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Cannes 2013. Gods and Men: A Conversation with Alain Guiraudie
6 hours ago
Alain Guiraudie's Stranger by the Lake, which played in the Un Certain Regard section at the 66th Cannes Film Festival and which Mubi's Adam Cook has written about here, remains one of the early stand-out titles. Set in and around a southern French gay cruising spot that's situated on the banks of a lake, the film charts the romantic intrigues of a disparate group of men whose rampant lust and desire transport them to strange and dangerous places. Recalling Jarman and Fassbinder as much as more classical French dramatists such as Éric Rohmer, this is Guiraudie's sixth feature film.
David Jenkins: What were the literary and cinematic inspirations for Stranger by the Lake?
- David Jenkins
Cannes 2013. Passing Shots: Satyajit Ray, Joel & Ethan Coen, Alex van Warmerdam
11 hours ago
There are few things more valuable at a film festival than catching a retrospective screening that puts it in perspective, resets your cinephilic enthusiasm, and reminds you what movies can be. Satyajit Ray’s Charulata (1964) served just that purpose as Cannes neared its halfway mark. Beginning with a beautiful sequence of pure cinema, for the first time I saw the link between Ray and Martin Scorsese (who holds the Indian filmmaker in the highest regard). Alone in a room in her home, the title character wanders to a window with her binoculars, opens the shutters and watches people outside. To track them, she moves from window to window, opening each shutter and observing their movement. It's hard not to think of the young Henry Hill looking out his window in Goodfellas, and even more recently, Hugo peering from behind the clock in the train station, »
- Adam Cook
Cannes 2013. Night Snack: Johnnie To's "Blind Detective"
20 May 2013 6:40 AM, PDT
Blind Detective (Johnnie To, Hong Kong)
Out Of Competition
After the Peckinpah-ian hard-boiled detectives of Drug War and the mist and cold of Northern China, back to another fantasy detective, or rather ex-detective (Andy Lau) paired with a devoted and sentimental woman cop (Sammy Cheng). Is Johnnie To building a personal collection of freak ex-cops? The previous one was "mad" (Mad Detective [San Tam], 2007), this one is blind, yet the two characters share the same capacity to mentally witness and re-enact the circumstances of the murder cases they inquire upon. And the same "theory": if you want to understand how "it" really happened, live it. Like scriptwriters who would examine one option after another of a scenario, and then play out the scenes to test them. Yet this time, To and his Milky Way gang let themselves go wilder in the blending of thriller, action, comedy (if not romcom), burlesque and over the top fantasy. »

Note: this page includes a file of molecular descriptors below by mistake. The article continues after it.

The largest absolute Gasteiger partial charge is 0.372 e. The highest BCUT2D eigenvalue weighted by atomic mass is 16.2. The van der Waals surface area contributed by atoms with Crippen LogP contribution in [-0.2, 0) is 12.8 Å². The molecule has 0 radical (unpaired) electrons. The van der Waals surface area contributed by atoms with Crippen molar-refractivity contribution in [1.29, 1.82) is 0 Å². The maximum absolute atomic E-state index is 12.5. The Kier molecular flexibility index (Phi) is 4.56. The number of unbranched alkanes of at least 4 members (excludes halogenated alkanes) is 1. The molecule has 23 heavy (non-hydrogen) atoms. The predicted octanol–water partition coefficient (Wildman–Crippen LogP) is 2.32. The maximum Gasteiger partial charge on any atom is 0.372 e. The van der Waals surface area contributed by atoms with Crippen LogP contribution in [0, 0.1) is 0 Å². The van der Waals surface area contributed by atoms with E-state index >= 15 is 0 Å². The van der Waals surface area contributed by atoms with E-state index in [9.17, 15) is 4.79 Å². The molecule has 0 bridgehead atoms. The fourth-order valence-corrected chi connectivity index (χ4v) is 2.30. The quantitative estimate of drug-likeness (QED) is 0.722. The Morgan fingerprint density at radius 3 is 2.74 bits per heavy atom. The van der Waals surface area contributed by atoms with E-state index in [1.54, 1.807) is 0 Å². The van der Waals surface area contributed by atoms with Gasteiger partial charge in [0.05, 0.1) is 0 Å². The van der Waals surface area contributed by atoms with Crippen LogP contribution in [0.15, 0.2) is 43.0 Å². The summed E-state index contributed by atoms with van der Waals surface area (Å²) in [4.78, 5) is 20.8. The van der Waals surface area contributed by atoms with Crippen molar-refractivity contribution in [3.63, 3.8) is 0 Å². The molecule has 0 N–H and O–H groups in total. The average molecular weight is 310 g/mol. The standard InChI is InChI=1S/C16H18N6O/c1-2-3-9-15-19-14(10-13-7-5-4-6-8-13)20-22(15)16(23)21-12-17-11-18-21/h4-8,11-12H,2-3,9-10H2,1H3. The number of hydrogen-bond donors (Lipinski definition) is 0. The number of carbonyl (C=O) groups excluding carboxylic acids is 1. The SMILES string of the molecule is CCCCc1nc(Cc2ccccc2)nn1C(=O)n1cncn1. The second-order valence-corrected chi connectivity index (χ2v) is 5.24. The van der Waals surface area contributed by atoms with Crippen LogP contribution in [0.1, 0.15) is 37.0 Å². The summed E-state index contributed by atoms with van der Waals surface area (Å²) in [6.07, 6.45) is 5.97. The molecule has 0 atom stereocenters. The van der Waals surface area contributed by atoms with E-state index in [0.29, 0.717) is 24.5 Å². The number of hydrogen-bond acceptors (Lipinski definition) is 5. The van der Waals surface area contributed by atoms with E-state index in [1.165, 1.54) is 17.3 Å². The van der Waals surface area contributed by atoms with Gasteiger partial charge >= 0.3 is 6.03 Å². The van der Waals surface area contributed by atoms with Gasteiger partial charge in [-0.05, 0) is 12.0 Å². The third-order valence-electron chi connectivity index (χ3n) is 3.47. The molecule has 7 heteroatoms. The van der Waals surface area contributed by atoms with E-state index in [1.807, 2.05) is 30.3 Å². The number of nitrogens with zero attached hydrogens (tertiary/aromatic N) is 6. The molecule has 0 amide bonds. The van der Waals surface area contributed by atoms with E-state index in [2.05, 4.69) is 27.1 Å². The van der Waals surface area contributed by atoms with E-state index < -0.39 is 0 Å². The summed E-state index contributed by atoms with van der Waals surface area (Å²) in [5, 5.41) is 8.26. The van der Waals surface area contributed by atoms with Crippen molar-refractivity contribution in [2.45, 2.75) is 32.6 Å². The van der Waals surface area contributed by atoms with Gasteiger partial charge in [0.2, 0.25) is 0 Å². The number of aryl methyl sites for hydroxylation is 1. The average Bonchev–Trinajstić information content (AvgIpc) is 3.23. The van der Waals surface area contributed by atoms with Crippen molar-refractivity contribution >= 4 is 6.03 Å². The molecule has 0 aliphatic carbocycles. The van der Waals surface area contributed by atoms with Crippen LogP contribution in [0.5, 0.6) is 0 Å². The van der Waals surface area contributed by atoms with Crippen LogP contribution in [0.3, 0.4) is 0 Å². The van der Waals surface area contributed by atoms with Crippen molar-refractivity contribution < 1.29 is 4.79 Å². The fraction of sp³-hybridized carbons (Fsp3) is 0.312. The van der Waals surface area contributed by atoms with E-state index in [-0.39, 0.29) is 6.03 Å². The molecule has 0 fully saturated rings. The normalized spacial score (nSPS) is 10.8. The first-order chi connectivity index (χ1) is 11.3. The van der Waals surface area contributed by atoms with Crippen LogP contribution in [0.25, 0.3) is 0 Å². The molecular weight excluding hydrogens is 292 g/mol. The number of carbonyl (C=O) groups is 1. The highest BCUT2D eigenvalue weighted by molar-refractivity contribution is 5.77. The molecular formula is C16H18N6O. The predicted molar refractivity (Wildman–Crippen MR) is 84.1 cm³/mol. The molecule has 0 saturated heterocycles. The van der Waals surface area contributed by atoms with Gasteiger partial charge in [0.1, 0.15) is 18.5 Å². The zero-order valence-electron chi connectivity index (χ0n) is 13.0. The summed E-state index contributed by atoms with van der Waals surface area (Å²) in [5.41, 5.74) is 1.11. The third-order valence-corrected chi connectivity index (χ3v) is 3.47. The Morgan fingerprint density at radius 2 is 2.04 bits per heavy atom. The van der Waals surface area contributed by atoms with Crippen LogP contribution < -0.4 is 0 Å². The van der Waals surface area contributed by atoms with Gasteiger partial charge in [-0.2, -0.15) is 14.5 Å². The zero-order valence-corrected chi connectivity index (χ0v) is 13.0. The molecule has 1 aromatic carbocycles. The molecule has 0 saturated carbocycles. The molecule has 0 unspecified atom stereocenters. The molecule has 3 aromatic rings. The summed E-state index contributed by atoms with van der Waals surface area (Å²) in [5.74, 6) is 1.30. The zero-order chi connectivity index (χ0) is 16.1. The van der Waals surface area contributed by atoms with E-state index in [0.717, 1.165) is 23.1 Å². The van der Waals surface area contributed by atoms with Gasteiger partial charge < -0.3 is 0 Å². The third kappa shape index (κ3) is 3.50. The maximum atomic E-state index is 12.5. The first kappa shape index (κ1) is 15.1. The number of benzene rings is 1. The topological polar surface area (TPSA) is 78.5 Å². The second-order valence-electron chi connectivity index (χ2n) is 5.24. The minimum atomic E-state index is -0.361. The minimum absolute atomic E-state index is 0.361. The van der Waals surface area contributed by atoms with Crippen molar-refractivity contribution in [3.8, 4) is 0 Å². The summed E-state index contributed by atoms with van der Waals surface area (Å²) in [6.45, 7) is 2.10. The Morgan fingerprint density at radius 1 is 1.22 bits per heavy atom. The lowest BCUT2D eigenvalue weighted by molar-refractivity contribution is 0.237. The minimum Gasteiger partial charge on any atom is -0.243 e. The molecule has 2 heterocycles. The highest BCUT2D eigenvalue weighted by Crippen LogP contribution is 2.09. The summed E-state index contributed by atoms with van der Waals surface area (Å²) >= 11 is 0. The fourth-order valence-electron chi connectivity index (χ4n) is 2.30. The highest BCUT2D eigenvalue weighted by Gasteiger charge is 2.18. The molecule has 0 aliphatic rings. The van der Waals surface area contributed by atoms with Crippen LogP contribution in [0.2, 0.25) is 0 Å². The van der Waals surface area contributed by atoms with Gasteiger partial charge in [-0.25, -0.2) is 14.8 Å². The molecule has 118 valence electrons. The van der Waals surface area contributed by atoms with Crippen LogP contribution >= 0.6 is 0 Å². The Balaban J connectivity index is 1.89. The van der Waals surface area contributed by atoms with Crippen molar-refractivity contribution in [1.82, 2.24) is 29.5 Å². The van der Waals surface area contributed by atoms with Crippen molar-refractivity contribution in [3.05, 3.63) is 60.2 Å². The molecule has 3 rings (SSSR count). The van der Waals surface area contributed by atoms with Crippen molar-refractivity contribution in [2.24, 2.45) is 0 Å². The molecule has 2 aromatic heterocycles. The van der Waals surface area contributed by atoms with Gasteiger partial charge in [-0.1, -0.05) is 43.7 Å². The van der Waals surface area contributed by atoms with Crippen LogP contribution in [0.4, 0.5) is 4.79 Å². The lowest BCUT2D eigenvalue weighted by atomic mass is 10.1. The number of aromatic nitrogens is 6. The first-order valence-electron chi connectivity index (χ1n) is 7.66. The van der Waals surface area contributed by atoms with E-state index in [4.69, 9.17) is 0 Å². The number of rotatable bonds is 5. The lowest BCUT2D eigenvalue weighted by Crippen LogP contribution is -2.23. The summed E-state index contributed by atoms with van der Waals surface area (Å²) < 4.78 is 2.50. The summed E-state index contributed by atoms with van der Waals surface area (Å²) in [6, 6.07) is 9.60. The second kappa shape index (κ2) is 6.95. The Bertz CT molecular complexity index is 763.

- Marie-Pierre Duhamel
Cannes 2013. Passing Shots: Farhadi, Kore-Eda, Kashyap, Jodorowsky
19 May 2013 5:22 PM, PDT
The Past (Asghar Farhadi, France)
I had forgotten what had rubbed me the wrong way about Farhadi's A Separation, but it didn't take The Past more than five minutes before a single cut jolted my memory of the writer-director's schematic, super-literal style of filming his scripts. For such an actor-based approach—the last three films of Farhadi's being heated, nearly claustrophobic personal encounters in small spaces—The Past's lack of a sense of the cinematic freedom one can get from forming a film around the actors (rather than the other way around) is disheartening. The deliberateness of every gesture and prop, every feeling, thought and subtext spoken out loud seems a kind of humanist-realism version of Haneke's relentlessly obvious cinema. It is minus Haneke's chiding, of course, but is certainly didactic, cloaked in the “unfolding” of “drama” (in the Classical Hollywood sense of invisible form, rather than Haneke's clinical-analytic »
- Daniel Kasman